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Victims' Rights and Backlog Reduction Laws


The Right to be Informed

Perhaps the most fundamental right of a crime victim is the right to be kept informed by the criminal justice system. A number of states do afford victims, including victims of sexual assault, a general right to be informed that takes effect upon their initial contact with law enforcement. Such information includes: notice of the availability of crime victim compensation; referrals to victims’ services; the steps involved in a criminal prosecution; contact information for an individual within the criminal justice system; and notification of the victim’s rights, which is especially important because it is the right that enables crime victims to exercise all other rights.

However, many of the more specific rights to be informed of significant events and proceedings in the criminal justice process are not available to crime victims until after an arrest has been made or charges have been filed. The rights of sexual assault victims with sexual assault kits that are among the backlog of untested kits, will not be available to them until a perpetrator has been identified and an arrest has been made. With the exception of California, few states grant sexual assault victims the explicit right to be informed when their kits are going to be or have been tested, or of the results of that testing.

The following are examples of a victim’s right to notice that may apply as these cases begin to move forward through the criminal justice system:

ARIZONA

Ariz. Rev. Stat. Ann. §13-4405. Information provided to victim by law enforcement agencies.

F. If a suspect has not been arrested at the time of contact with the victim pursuant to subsection A of this section, the law enforcement agency that is responsible for investigating the offense shall notify the victim of the arrest of a suspect at the earliest opportunity after the arrest and of the time, place and date for the initial appearance

Ariz. Rev. Stat. Ann. §13-4405.01. Issuance and execution of arrest warrants.


E. The victim's right to be informed of an arrest or a release after a suspect is arrested pursuant to a warrant applies to warrants that are issued on or after September 1, 1996.


COLORADO

Colo. Rev. Stat. §24-4.1-303. Procedures for ensuring rights of victims of crimes

(IV) The law enforcement agency shall provide the victim in a cold case information concerning any change in the status of the case. In addition, upon the written request of the victim, the law enforcement agency shall provide an update at least annually to the victim concerning the status of a cold case involving one or more crimes for which the criminal statute of limitations is longer than three years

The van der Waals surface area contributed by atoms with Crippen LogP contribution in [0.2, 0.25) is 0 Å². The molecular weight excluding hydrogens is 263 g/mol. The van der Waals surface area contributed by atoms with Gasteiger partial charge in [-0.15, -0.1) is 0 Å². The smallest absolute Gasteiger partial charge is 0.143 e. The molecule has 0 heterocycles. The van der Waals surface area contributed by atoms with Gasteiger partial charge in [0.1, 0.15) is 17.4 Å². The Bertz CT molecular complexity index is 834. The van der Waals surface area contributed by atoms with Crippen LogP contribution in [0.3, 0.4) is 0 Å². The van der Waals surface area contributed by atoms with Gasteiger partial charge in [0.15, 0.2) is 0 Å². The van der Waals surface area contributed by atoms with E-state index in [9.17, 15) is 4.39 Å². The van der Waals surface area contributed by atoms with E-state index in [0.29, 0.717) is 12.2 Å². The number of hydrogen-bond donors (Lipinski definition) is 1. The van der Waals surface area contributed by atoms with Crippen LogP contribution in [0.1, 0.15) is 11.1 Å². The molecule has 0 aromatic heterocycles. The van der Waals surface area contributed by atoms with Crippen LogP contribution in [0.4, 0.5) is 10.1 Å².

(V) Any final decision not to file misdemeanor charges against a person accused of committing any crime specified in section 24-4.1-302 (1) against the victim unless law enforcement and the district attorney's office in a judicial district have developed a policy specifying the manner in which to inform victims of decisions not to file charges in a case.

ILLINOIS

725 Ill. Comp. Stat. 120/4-5. Procedures to implement the rights of crime victims.

§4.5. Procedures to implement the rights of crime victims. To afford crime victims their rights, law enforcement, prosecutors, judges and corrections will provide information, as appropriate of the following procedures:

(a-5) When law enforcement authorities re-open a closed case to resume investigating, they shall provide notice of the re-opening of the case, except where the State's Attorney determines that disclosure of such information would unreasonably interfere with the investigation.


This project is supported by Grant No. 2011-TA-AX-K048 awarded by the Office on Violence Against Women, U.S. Department of Justice. The opinions, findings, conclusions, and recommendations expressed in this program are those of the author(s) and do not necessarily reflect the views of the Department of Justice, Office on Violence Against Women.